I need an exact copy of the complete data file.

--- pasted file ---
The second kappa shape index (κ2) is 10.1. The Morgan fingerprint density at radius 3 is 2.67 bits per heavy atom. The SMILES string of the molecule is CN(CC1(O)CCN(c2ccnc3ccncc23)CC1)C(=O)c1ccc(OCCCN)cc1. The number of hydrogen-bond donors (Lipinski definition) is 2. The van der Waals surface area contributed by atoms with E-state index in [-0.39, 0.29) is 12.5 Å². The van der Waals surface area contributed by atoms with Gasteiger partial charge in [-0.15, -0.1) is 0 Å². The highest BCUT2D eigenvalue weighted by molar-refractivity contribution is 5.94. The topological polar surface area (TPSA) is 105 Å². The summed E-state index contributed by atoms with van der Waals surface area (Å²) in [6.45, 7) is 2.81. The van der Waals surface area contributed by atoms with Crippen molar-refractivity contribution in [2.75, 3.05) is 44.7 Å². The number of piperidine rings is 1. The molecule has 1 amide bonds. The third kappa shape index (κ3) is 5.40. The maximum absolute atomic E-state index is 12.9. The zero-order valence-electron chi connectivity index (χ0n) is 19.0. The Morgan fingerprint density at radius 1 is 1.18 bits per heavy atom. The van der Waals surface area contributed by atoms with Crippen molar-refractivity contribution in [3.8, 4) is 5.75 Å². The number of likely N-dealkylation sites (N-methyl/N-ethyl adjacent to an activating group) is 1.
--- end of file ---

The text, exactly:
The second kappa shape index (κ2) is 10.1. The Morgan fingerprint density at radius 3 is 2.67 bits per heavy atom. The SMILES string of the molecule is CN(CC1(O)CCN(c2ccnc3ccncc23)CC1)C(=O)c1ccc(OCCCN)cc1. The number of hydrogen-bond donors (Lipinski definition) is 2. The van der Waals surface area contributed by atoms with E-state index in [-0.39, 0.29) is 12.5 Å². The van der Waals surface area contributed by atoms with Gasteiger partial charge in [-0.15, -0.1) is 0 Å². The highest BCUT2D eigenvalue weighted by molar-refractivity contribution is 5.94. The topological polar surface area (TPSA) is 105 Å². The summed E-state index contributed by atoms with van der Waals surface area (Å²) in [6.45, 7) is 2.81. The van der Waals surface area contributed by atoms with Crippen molar-refractivity contribution in [2.75, 3.05) is 44.7 Å². The number of piperidine rings is 1. The molecule has 1 amide bonds. The third kappa shape index (κ3) is 5.40. The maximum absolute atomic E-state index is 12.9. The zero-order valence-electron chi connectivity index (χ0n) is 19.0. The Morgan fingerprint density at radius 1 is 1.18 bits per heavy atom. The van der Waals surface area contributed by atoms with Crippen molar-refractivity contribution in [3.8, 4) is 5.75 Å². The number of likely N-dealkylation sites (N-methyl/N-ethyl adjacent to an activating group) is 1.